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Key Takeaways

  • Branding in your emails is a great thing, so long as you're landing in the primary inbox

  • A few colors can go a long way - and simple is good

  • The progress tracker is both incredibly utilitarian AND presents an opportunity to have a bit of fun

Hi friends,

HTML doesn't pose deliverability risks if your domain has been assigned to the primary inbox.

Pretty cool way to start an email, right?

Today we're talking about infusing brand into your course. With EBCs, brand manifests in two ways, 1) the look and feel of the content and 2) your "voice". We'll be diving into voice in the next chapter, so today is all about design (in the visual sense — different from the course/curriculum design we covered over the past few emails).

Why go the extra mile to build your visual brand into your EBC?

Because it makes it stand out. When your students open that email and see a tasty little header image and your logo, it should trigger a Pavlovian response: their brains should start pulsing over the material you're about to deliver.

There are subtle advantages to infusing emails with your brand

Having a simple color system for delineation is both easy to do and a useful visual guide for your readers (another subtle way to set expectations!). See below for the different email header images used in this course (we don't actually have any quizzes in this course, but if we did... that's what the header image would look like):

I'm using 3 colors (with some tinting), plus black, white, and grey. Lots of groovy combinations to be made!

I'm a big fan of Figma

It's my go-to tool for anything graphic design (and like many of the tools highlighted in this course, it has a robust free plan!). It takes a teeny tiny bit of practice to get familiar with it, but I have faith in your abilities. If you're anything like me, you will have fun playing around with fonts and colors (if your brand is still being defined and you need some color inspiration, check out this site... I could spend hours flipping through different color schemes).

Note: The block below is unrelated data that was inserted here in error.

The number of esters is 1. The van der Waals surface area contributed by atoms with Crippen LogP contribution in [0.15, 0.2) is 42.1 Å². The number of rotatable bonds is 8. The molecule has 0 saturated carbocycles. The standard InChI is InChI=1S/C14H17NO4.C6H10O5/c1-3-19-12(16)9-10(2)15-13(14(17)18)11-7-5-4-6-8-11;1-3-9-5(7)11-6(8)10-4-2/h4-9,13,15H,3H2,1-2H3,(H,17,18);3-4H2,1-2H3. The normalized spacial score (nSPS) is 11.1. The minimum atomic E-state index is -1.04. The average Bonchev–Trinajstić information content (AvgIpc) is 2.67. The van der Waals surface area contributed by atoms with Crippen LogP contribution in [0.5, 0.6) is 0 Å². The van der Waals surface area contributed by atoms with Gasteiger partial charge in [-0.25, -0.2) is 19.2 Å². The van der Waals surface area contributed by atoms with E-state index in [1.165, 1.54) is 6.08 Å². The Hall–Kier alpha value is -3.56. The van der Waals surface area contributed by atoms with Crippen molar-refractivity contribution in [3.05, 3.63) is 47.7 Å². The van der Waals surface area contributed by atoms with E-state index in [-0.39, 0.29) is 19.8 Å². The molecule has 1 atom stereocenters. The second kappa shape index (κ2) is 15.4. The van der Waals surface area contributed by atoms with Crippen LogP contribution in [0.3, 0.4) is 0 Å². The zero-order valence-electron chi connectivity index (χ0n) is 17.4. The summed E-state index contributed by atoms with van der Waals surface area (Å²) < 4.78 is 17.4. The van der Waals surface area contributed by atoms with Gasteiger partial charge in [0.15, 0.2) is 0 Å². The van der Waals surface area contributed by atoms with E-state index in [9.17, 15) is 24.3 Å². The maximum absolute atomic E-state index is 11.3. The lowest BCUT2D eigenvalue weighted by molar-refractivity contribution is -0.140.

Besides the header image and logo, what other graphics are there to consider?

Let's talk about the standard "images" and then I'll introduce you to my all-time favorite visual asset.

Pictures play an essential role in email-based courses (but I thought it was all writing?! Wrong!). Anytime numbers, timelines, or processes are involved, I'll try to create a graph or table (see a few examples from Big Later below)

I'm not one to poo-poo the use of off-brand imagery

Creating an entire library of graphics and visual aids is a lot of work (especially if your brand is still undergoing some development). While it's better (IMO) to use branded visuals where possible, there are instances where a meme really hits. I use screenshots that have zero brand continuity all the time. Building up your brand presence in your emails can happen over time.

And now... for the most underrated visual asset of all: the progress tracker

The number of times I heard students of Big Later say, "I want to know what's coming next" was enough to make me... well... it was enough to make me do something about it. A simple progress tracker foreshadows what's coming and visualizes the ground that has been covered. It can be used in individual emails as well as in checkpoints along the way. And if you have fun with it, your students will too.

How do we use the progress tracker?

As you may have noticed, the progress tracker has two lives. At various intervals, the full image is displayed (you see the full thing at the beginning of the course and then at the end of each chapter) and then within chapters, you get that particular chapter's view (if you aren't following, just look at the progress tracker image like, right below this).

My favorite place for the progress tracker is at the very end — it's kind of like a little reward... as if to say, "look how far you've come!". You'll get that satisfaction in a few chapters.

Catch you in the next one where you won't actually be learning anything. Well, not in the way you've been learning so far... now it's time to DO something (which, as far as learning goes, turns out to be a lot more effective than reading).